Jump to ContentJump to Main Navigation
Tax, Inequality, and Human Rights$
Users without a subscription are not able to see the full content.

Philip G. Alston and Nikki R. Reisch

Print publication date: 2019

Print ISBN-13: 9780190882228

Published to Oxford Scholarship Online: May 2019

DOI: 10.1093/oso/9780190882228.001.0001

Show Summary Details
Page of

PRINTED FROM OXFORD SCHOLARSHIP ONLINE (oxford.universitypressscholarship.com). (c) Copyright Oxford University Press, 2021. All Rights Reserved. An individual user may print out a PDF of a single chapter of a monograph in OSO for personal use. date: 27 September 2021

Creating a Human Rights Framework for Mapping and Addressing Corporate Tax Abuses

Creating a Human Rights Framework for Mapping and Addressing Corporate Tax Abuses

(p.385) Chapter 17 Creating a Human Rights Framework for Mapping and Addressing Corporate Tax Abuses
Tax, Inequality, and Human Rights

Matti Kohonen

Radhika Sarin

Troels Boerrild

Ewan Livingston

Oxford University Press

This chapter identifies several areas of convergence between the fields of tax policy and human rights. These include the concept of the corporation as a unitary entity; the notion of extraterritorial impacts and obligations of states and corporations; and the risks of corporate personhood. These principles are all highly relevant to corporations’ human rights due diligence and risk assessment of their tax policies. Applying a business and human rights perspective to international tax law can clarify responsibilities of companies toward their other stakeholders as well as their relationship with subsidiaries and business partners in terms of responsible tax conduct. The chapter then explores two dimensions of the human rights impacts of tax-related corporate decisions: impacts mediated by the state and impacts not mediated by the state.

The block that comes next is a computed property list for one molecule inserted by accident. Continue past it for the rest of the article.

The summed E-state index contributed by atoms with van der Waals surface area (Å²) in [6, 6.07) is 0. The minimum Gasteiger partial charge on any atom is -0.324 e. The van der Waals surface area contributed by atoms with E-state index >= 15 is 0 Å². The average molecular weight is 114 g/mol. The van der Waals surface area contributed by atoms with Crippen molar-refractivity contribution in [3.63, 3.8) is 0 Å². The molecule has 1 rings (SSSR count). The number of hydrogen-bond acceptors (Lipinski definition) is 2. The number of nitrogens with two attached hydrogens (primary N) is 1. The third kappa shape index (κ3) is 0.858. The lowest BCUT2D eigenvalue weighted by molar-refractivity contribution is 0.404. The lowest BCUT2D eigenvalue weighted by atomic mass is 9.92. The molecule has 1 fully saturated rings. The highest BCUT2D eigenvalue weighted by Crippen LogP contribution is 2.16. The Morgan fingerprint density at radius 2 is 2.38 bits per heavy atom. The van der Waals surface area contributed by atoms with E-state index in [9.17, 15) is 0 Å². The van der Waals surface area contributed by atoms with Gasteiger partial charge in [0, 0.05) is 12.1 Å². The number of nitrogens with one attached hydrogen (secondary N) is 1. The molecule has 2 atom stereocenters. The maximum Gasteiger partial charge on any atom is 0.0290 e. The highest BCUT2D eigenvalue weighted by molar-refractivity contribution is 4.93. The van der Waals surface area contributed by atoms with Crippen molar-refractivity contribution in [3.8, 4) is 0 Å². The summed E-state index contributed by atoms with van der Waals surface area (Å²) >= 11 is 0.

Keywords:   tax policy, human rights, corporation, extraterritoriality, corporate personhood, risk assessment, international tax law, tax conduct

Oxford Scholarship Online requires a subscription or purchase to access the full text of books within the service. Public users can however freely search the site and view the abstracts and keywords for each book and chapter.

Please, subscribe or login to access full text content.

If you think you should have access to this title, please contact your librarian.

To troubleshoot, please check our FAQs , and if you can't find the answer there, please contact us .